The big mistake is to bypass a young athlete's basic needs and go immediately to the performance-enhancing short-cuts such as dosing the athlete to the eyeballs with caffeine, whacking in a whole lot of gut-churning baking soda before a race, or giving large doses of creatine - while giving a near-useless multivitamin and a protein drink and thinking that's that - job done!

If that is not enough, then there are the asthma meds ("speed") and a good dose of pre-competition anti-inflammatories (God forbid!). Not to mention the steroids that a young athlete can obtain with relative ease from sources as close as their gym's personal trainer, or over the internet. These shortcuts may give a near-immediate performance gain but they are unethical or borderline so, and the athlete's career will be more that of a shooting star than one that glitters above for near eternity.


Much of the guessing is taken out of an athlete's nutrition plan by first completing an Interclinical Laboratories Hair Tissue Mineral Analysis which provides a wealth of information about an athlete's nutritional status, as well as organ health. If signs and symptoms warrant, a blood test for food allergies may be completed, and we sometimes do a lab test for adrenal function. You'd be surprised at what turns up. For example, we may discover that an athlete is allergic to whey protein, or sometimes bananas - and how many athletes are instructed by their sports nutritionist to consume more of these? Who says that this or that food is best for an individual athlete?

Food pyramids, or any kind of one-size-fits-all nutrition guidelines may be misleading and unhelpful. Each and every athlete has many things about them that is unique. Some need more magnesium, some less calcium, some need more iron while many need less. Some metabolise carbohydrates better, while others will thrive better on saturated fats and less carbohydrate. Without doing the right testing a nutritionist is unable to do a good job and may actually end up compromising the athlete's performance.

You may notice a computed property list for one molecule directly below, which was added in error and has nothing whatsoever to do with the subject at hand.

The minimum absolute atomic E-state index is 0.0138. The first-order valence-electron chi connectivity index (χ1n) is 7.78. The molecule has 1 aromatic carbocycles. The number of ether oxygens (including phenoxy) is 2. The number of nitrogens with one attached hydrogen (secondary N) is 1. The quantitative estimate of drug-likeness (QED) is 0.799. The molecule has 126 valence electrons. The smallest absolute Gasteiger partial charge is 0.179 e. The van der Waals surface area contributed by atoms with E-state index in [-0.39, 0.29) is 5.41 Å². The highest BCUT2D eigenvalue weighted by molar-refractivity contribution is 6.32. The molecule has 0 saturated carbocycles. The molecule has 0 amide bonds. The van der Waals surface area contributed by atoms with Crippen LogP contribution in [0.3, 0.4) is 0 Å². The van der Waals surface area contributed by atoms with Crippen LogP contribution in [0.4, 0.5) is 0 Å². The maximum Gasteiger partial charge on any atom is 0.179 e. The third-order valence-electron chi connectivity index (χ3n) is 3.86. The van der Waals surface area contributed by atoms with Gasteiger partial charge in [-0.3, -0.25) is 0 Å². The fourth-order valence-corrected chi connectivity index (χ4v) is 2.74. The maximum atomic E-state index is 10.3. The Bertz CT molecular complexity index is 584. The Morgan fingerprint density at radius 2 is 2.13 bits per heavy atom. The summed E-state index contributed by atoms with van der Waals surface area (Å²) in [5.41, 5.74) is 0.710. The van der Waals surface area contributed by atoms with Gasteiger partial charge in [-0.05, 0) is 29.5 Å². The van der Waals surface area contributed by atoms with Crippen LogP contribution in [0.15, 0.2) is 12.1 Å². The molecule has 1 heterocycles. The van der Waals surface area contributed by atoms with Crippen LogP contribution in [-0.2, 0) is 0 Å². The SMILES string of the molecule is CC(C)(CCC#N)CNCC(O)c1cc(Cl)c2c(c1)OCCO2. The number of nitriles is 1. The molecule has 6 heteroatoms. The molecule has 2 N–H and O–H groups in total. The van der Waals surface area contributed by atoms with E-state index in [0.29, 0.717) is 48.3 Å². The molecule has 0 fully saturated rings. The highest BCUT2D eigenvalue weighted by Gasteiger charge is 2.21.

As you will gather, Kayla has been at this for a very long time and - gosh - has she put in the work and shown real stickability! I've been at it with her since 2009. Her wonderful parents had the foresight and the good sense to ensure that a strong nutritional foundation was in place from an early age. We have been ramping things up now that she is coming nearer the really serious end of the process. Becoming an Olympian is never an overnight thing and there sure are no ethical shortcuts.

Thankyou for writing, Kayla, there are lessons here for all. Paddle well!


Related Posts:

  1. http://www.garymoller.com/single-post/2017/07/21/What-does-an-athlete-eat-for-breakfast

  2. http://www.garymoller.com/single-post/2017/03/11/The-No-Snack-Diet-your-key-to-a-great-body-enduring-performance-and-fantastic-health